1. Highly competitive markets
The chart below shows Apple's (NASDAQ:AAPL) revenue share according to product. All of Apple’s product lines are in highly competitive markets and subject to rapid technological change and aggressive pricing. For example, the iPhone faces increasing competition from other Smart Phone makers like Nokia (NYSE:NOK), Research In Motion (RIMM), Palm (PALM), and even Google (NASDAQ:GOOG).
2. Lower margin
Business Week reported on June 19, 2009 that the cost of components for Apple’s iPhone 3G is $179.16, while its retail price starts at $199. The App Store offers a selection of more than 50,000 applications for iPhone users to download. However, App revenue per phone is about $27 and Apple’s share of that is 30%, or about $8, according to The Wall Street Journal (source).
3. iPhone relies on single carrier
In countries like the U.S., U.K., Germany, Spain and Ireland, Apple relies on a single cellular network carrier to provide service for the iPhone on an exclusive basis.
4. No room to grow for wireless market
In the US, 90% of Americans eligible to use a cell phone already have an account. There is simply no meaningful growth in this market sector.
5. No room for iPod growth
iPod accounts for 39% of Apple’s revenue, more than Mac. Sony Corporation (NYSE:SNE) has sold 385 million Walkman machines worldwide in 30 years. Apple has sold more than 210 million iPod machines worldwide in eight years. (source).
Apple has a Microsoft-like monopoly on the MP3 player market. In the US, the iPod has nearly 90% market share. The iTunes music store sells 80% of all digital music sold online. It’s the 3rd largest music retailer in the US, just behind Wal-Mart Stores Inc. (NYSE:WMT) and Best Buy Co. Inc. (NYSE:BBY), according to Leander Kahney, author of Inside Steve’s Brain.
6. Wrong market target
Apple’s goal is to “provide consumers with a better lifestyle experience.” Unlike Research In Motion, Apple’s target segment is consumers and small/mid-sized business ("SMB"). We are still in the middle of a global consumer crisis and Apple isn't immune to the downturn. Apple's slice of the U.S. computer market fell to 8% in the fourth quarter of 2008, from 9.5% in the third quarter of 2008, according to Forbes (source).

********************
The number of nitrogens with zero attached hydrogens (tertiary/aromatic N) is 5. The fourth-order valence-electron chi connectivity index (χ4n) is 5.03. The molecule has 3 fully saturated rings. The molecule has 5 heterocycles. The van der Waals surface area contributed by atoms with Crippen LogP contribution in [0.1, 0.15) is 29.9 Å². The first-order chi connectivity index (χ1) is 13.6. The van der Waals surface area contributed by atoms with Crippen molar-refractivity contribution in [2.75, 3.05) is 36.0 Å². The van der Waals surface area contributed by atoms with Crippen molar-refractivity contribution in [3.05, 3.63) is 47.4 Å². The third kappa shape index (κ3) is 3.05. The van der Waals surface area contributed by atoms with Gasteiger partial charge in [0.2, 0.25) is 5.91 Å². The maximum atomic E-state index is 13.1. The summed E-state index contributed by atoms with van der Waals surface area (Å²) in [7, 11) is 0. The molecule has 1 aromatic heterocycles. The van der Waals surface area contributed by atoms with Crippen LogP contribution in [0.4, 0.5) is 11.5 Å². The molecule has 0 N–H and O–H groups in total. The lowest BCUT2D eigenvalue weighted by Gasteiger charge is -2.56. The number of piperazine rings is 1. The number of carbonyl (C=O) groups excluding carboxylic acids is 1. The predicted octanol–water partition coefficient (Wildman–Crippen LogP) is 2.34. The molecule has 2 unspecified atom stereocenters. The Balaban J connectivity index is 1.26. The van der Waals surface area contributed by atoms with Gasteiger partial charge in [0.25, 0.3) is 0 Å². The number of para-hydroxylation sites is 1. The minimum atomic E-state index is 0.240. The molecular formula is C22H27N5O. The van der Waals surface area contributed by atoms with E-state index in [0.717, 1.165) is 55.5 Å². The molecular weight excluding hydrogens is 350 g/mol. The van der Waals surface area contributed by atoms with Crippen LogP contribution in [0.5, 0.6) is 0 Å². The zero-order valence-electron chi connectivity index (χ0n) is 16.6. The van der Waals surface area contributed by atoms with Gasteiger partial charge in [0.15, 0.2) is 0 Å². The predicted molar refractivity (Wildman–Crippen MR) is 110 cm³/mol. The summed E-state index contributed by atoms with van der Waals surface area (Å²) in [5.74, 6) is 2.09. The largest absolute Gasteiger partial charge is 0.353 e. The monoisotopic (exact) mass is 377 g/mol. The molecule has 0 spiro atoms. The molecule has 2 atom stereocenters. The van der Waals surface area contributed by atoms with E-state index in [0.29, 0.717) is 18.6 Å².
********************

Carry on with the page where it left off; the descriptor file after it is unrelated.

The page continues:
Besides, except for few fans/geeks, consumers are not really eager to upgrade to new gadgets. A study found that the average American consumer will fumble with a new device for only 20 minutes before giving up and returning it to the store, even though these days most devices are “Plug and Play” (better than “Plug and Pray” a few years ago).
7. Heavy investment needed for Mac stores
Apple had 252 stores open as of March 28, 2009. They required substantial fixed investment in equipment, lease improvements and inventory controls.
8. Steve’s health
There’s little evidence that increased R&D investment is linked to better results. It’s the process, not the pocketbook, according to the management consultancy Booz Allen. Without Steve Jobs, no matter how much more money Apple spends in R&D, there are unlikely to be more many new, revolutionary products coming to market from Apple soon.
9. Unclear future strategy
The next big thing in consumer electronics seems to be in home digital entertainment. With iPhone, Apple is moving into communications. I doubt iPhone could be a central control for home entertainment systems.
10. SEC investigation
Apple’s past stock option practices and the restatement of financial statements may result in additional litigation against the company.
The tech sector might be a good place to be in this uncertain environment, as most tech companies have plenty of cash and little or no debt. However, it is hard to predict who would be the winner. For me, ETFs such as PowerShares QQQ (QQQQ) or the Technology Select Sector SPDR (NYSEARCA:XLK) are a safer bet.
Disclose: I have long position on QQQQ.